Table 1: Characteristics of the materials used in the present study.

The specimens were ultrasonically cleaned in distilled water for 2 min before use. The specimens in the PRE and DIP groups were randomly divided into 4 subgroups based on the aging treatment (n = 13).

2.2. Aging Treatment

The samples were aged in an autoclave (HE-50, Hirayama, Japan) at 134°C in a water vapor atmosphere at 0.2 MPa. The aging conditions were as follows: no aging (control), 134°C/0.2 MPa for 5 h, 134°C/0.2 MPa for 10 h, and 134°C/0.2 MPa for 20 h. The sample labels for each material are described in Table 2.

Table 2: Sample labels for the materials tested in this study.
2.3. Flexural Strength Test

Four-point flexure was performed using a universal testing machine (AGS-10kNG, Shimadzu, Kyoto, Japan) at a crosshead speed of 1 mm/min until failure (n = 10). The specimens were tested dry at room temperature, and the dimensions were measured with a digital micrometer (Mitutoyo, Tokyo, Japan). Flexural strength values were calculated using the following equation [21]:where is the fracture load (in ), is the test span (distance between the exterior supports in mm), is the width of the specimen (in mm), and is the thickness of the specimen (in mm).

2.4. XRD Measurement

The crystalline phases of the specimens from each group (n = 3) were analyzed using XRD (Empyrean, PANalytical, the Netherlands). The patterns were recorded at 40 kV (generator voltage) and 40 mA (tube current) with Cu Kα radiation. The scan range for 2θ was between 26° and 36°, with a step size of 0.013° and a scan time of 18.87 s/step. The obtained XRD patterns were analyzed using analysis software and data from the International Centre for Diffraction Data (ICDD).

The monoclinic phase fraction () was calculated according to the method described by Garvie and Nicholson [22]:where are the monoclinic peak intensities at 2θ = 28.175° and 31.468°, respectively, and is the tetragonal peak intensity at 2θ = 29.807° [23].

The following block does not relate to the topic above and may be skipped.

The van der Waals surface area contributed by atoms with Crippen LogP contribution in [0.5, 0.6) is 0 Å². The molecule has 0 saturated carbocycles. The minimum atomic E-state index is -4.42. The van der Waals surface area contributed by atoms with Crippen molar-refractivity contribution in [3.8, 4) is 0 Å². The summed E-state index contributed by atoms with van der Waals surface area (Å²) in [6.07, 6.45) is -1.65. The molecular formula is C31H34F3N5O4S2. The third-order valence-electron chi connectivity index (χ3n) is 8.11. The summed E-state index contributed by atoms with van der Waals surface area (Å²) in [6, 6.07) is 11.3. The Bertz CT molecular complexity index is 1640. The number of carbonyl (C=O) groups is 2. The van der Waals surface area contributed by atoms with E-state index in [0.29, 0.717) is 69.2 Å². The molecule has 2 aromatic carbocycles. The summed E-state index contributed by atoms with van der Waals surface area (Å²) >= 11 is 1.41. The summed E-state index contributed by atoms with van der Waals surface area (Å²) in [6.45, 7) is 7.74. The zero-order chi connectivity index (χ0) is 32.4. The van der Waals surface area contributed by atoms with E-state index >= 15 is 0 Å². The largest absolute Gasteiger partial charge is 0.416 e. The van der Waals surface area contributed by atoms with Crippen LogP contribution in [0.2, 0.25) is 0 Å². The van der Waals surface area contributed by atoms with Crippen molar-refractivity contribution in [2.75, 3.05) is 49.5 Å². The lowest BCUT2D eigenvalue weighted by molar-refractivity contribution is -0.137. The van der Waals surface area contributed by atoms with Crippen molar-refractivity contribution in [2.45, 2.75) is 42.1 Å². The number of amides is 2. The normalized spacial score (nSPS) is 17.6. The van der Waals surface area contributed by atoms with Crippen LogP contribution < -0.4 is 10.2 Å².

The monoclinic volume fraction () was then calculated according to the method described by Toraya et al. [24]:

2.5. SEM Observation

The cross-sectional topography patterns were examined using a scanning electron microscope (Quanta 250, FEI, USA). For each type of zirconia, 2 samples from each group were randomly selected after aging for SEM examination. The specimens were fractured during the 4-point flexure, and the cross sections were mounted on aluminum stubs and sputter-coated with gold before being examined at an acceleration voltage of 20 kV.

2.6. Statistical Analysis

The data were analyzed using the SPSS statistical software package (SPSS 13.0 for Windows, SPSS, Chicago, IL, USA). The statistical analysis was performed using three-way analysis of variance (ANOVA) and Tukey’s HSD test to determine significant differences between the phase transformations and flexural strength of the materials tested ().

3. Results

The Shapiro–Wilk test confirmed the normal distribution of the data. The means and standard deviations of the flexural strength are shown in Table 3. Katana HT showed significantly greater flexural strength than SuperfectZir HTS (). Aging and coloring procedures had no significant effects on the flexural strength of the materials tested (, resp.). The means and standard deviations of are listed in Table 4. After aging, ranged from 7.26% (group DIP-5, Katana HT) to 37.58% (group PRE-20, SuperfectZir HTS). Katana HT showed a lower mean after aging and was much more resistant to the phase transformation than SuperfectZir HTS. Aging and coloring procedures had significant effects on the phase transformation of the materials tested (all ). The phase transformation was observed with increased aging time. Specimens in the PRE group were found to be more sensitive to aging (greater t→m transformation) than those in the DIP group.

Table 3: Means and standard deviations of the flexural strength (MPa) for each group.
Table 4: Means and standard deviations of (%) for each group.